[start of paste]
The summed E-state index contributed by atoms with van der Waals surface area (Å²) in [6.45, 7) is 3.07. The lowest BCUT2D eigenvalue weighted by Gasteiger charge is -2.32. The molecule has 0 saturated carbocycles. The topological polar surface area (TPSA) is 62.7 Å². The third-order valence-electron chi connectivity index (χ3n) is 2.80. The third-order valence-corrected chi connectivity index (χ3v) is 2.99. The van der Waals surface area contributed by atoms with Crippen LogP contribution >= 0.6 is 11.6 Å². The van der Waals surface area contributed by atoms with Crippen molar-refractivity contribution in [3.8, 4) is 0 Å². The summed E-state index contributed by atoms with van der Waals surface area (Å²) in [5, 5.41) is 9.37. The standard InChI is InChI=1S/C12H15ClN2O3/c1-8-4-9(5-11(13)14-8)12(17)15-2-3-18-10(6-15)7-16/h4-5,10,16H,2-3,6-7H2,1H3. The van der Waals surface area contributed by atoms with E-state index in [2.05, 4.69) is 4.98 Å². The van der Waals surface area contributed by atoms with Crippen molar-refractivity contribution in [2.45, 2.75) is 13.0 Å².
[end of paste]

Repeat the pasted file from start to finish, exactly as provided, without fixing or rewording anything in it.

The summed E-state index contributed by atoms with van der Waals surface area (Å²) in [6.45, 7) is 3.07. The lowest BCUT2D eigenvalue weighted by Gasteiger charge is -2.32. The molecule has 0 saturated carbocycles. The topological polar surface area (TPSA) is 62.7 Å². The third-order valence-electron chi connectivity index (χ3n) is 2.80. The third-order valence-corrected chi connectivity index (χ3v) is 2.99. The van der Waals surface area contributed by atoms with Crippen LogP contribution >= 0.6 is 11.6 Å². The van der Waals surface area contributed by atoms with Crippen molar-refractivity contribution in [3.8, 4) is 0 Å². The summed E-state index contributed by atoms with van der Waals surface area (Å²) in [5, 5.41) is 9.37. The standard InChI is InChI=1S/C12H15ClN2O3/c1-8-4-9(5-11(13)14-8)12(17)15-2-3-18-10(6-15)7-16/h4-5,10,16H,2-3,6-7H2,1H3. The van der Waals surface area contributed by atoms with E-state index in [2.05, 4.69) is 4.98 Å². The van der Waals surface area contributed by atoms with Crippen molar-refractivity contribution in [2.45, 2.75) is 13.0 Å².